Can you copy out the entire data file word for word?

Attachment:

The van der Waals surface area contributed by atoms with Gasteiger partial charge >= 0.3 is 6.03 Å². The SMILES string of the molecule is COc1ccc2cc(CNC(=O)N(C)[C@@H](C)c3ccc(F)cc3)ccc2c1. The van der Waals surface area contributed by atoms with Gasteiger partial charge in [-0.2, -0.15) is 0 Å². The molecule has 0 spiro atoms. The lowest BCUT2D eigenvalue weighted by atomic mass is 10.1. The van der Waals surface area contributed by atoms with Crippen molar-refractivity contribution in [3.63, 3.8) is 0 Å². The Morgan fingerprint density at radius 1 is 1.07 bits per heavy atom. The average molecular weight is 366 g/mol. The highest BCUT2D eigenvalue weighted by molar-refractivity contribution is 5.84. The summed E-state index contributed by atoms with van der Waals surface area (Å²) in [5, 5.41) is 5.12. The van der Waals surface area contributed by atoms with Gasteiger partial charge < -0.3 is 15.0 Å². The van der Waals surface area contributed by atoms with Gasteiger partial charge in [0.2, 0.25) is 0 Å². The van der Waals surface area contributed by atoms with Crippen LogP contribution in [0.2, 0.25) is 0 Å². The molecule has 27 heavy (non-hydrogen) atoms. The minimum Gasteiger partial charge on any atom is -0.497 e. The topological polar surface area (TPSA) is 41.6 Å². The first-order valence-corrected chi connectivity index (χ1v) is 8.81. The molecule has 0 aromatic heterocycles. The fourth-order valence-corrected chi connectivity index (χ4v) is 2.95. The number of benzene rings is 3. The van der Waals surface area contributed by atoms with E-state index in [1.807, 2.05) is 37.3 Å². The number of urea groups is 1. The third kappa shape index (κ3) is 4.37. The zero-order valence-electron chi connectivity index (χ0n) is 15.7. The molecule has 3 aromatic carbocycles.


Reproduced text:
The van der Waals surface area contributed by atoms with Gasteiger partial charge >= 0.3 is 6.03 Å². The SMILES string of the molecule is COc1ccc2cc(CNC(=O)N(C)[C@@H](C)c3ccc(F)cc3)ccc2c1. The van der Waals surface area contributed by atoms with Gasteiger partial charge in [-0.2, -0.15) is 0 Å². The molecule has 0 spiro atoms. The lowest BCUT2D eigenvalue weighted by atomic mass is 10.1. The van der Waals surface area contributed by atoms with Crippen molar-refractivity contribution in [3.63, 3.8) is 0 Å². The Morgan fingerprint density at radius 1 is 1.07 bits per heavy atom. The average molecular weight is 366 g/mol. The highest BCUT2D eigenvalue weighted by molar-refractivity contribution is 5.84. The summed E-state index contributed by atoms with van der Waals surface area (Å²) in [5, 5.41) is 5.12. The van der Waals surface area contributed by atoms with Gasteiger partial charge < -0.3 is 15.0 Å². The van der Waals surface area contributed by atoms with Gasteiger partial charge in [0.2, 0.25) is 0 Å². The van der Waals surface area contributed by atoms with Crippen LogP contribution in [0.2, 0.25) is 0 Å². The molecule has 27 heavy (non-hydrogen) atoms. The minimum Gasteiger partial charge on any atom is -0.497 e. The topological polar surface area (TPSA) is 41.6 Å². The first-order valence-corrected chi connectivity index (χ1v) is 8.81. The molecule has 0 aromatic heterocycles. The fourth-order valence-corrected chi connectivity index (χ4v) is 2.95. The number of benzene rings is 3. The van der Waals surface area contributed by atoms with E-state index in [1.807, 2.05) is 37.3 Å². The number of urea groups is 1. The third kappa shape index (κ3) is 4.37. The zero-order valence-electron chi connectivity index (χ0n) is 15.7. The molecule has 3 aromatic carbocycles.